The U.S. military says one of the top leaders of the Al-Qaeda affiliate Al-Shabaab was killed in a drone strike last month.
Bashir Mohamed Mahamoud, also known as Bashir Qoorgaab, was killed in a U.S. airstrike in Somalia on Feb. 22, U.S. Africa Command (AFRICOM) officials told Voice of America. The strike in question took place in the town of Saakow, Somalia.
News of the Al-Shabaab leader’s death was first reported in a Feb. 25 AFRICOM press release, but the identity of the leader was only just recently revealed.
“It is believed that indeed Bashir Mohamed Mahamoud, aka Bashir Qoorgaab, was killed,” AFRICOM spokesman Col. Chris Karns told VOA. “This is progress. Removal of threats, like this terrorist, make Africans and Americans a bit safer and sends a strong message to a common enemy whose ambition is to export violence and do serious harm to African partners, Americans, and international partners.”
Goorgaab was the leader of three fighting units, including the Jaysh Ayman unit known for carrying out the deadly Jan. 5 attack on the Manda Bay airbase in Kenya — a Kenyan military base housing U.S. personnel. One U.S. service member and two Department of Defense contractors were among those killed in the attack.
“Since January 5, U.S. Africa Command and our partners have pursued those responsible for the attack on U.S. and Kenyan forces at Manda Bay,” U.S. Army Gen. Stephen Townsend, the commander of AFRICOM, said in the original AFRICOM press release. “This strike demonstrates that we will continue to relentlessly pursue those responsible for Manda Bay and those wishing to do harm to Americans and our African partners.”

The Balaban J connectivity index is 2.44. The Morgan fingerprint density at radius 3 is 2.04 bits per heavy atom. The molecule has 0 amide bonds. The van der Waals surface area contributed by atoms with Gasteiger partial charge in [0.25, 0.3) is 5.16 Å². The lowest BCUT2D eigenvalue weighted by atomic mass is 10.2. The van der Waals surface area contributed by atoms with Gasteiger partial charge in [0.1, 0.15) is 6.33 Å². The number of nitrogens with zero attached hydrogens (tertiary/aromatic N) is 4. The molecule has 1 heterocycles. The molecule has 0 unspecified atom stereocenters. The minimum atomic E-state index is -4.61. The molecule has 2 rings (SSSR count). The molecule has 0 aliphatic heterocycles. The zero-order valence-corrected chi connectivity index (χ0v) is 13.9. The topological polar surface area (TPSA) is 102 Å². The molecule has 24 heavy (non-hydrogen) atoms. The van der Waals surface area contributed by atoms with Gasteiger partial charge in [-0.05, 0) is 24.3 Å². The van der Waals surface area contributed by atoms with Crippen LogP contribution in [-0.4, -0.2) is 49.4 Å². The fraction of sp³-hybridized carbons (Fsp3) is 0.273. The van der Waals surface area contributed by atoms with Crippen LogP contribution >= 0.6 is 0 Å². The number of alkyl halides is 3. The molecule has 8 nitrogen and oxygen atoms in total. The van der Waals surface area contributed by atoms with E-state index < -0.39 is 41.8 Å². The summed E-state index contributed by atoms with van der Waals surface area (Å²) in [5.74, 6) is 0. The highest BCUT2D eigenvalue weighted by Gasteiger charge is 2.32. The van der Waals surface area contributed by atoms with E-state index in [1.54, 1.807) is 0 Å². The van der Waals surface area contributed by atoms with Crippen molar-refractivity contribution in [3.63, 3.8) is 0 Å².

The AFRICOM press release identified Al-Shabaab as the largest and most “kinetically active” Al-Qaeda affiliate and noted that the group had recently identified Americans and U.S. interests around the world as priority targets, in messaging similar to Osama Bin Laden’s 1996 declaration of war against the U.S.
Abdirahim Isse Addow, a former Islamic court official who knew Qoorgaab told VOA he was looking to replicate the Manda Bay attack on targets in other countries like Tanzania.
Addow said that Qoorgaab was not the top leader of the Al-Shabaab terror group, he was of high importance to the group’s fighters. Qoorgaab had a $5 million bounty on his head at the time of his death, the second-highest Al-Shabaab bounty after the group’s current leader, Ahmed Diriye Abu Ubaidah, who has a $6 million bounty.
Qoorgaab reportedly also trained Al-Shabaab’s special militia commandos known as “Jugta Ulus,” and commanded them in the field.
AFRICOM has carried out numerous airstrikes on Al-Shabaab targets throughout Somalia in recent weeks. The U.S. House of Representatives is currently considering legislation to keep U.S. troops in Africa while the U.S. continues to consider its role in the region.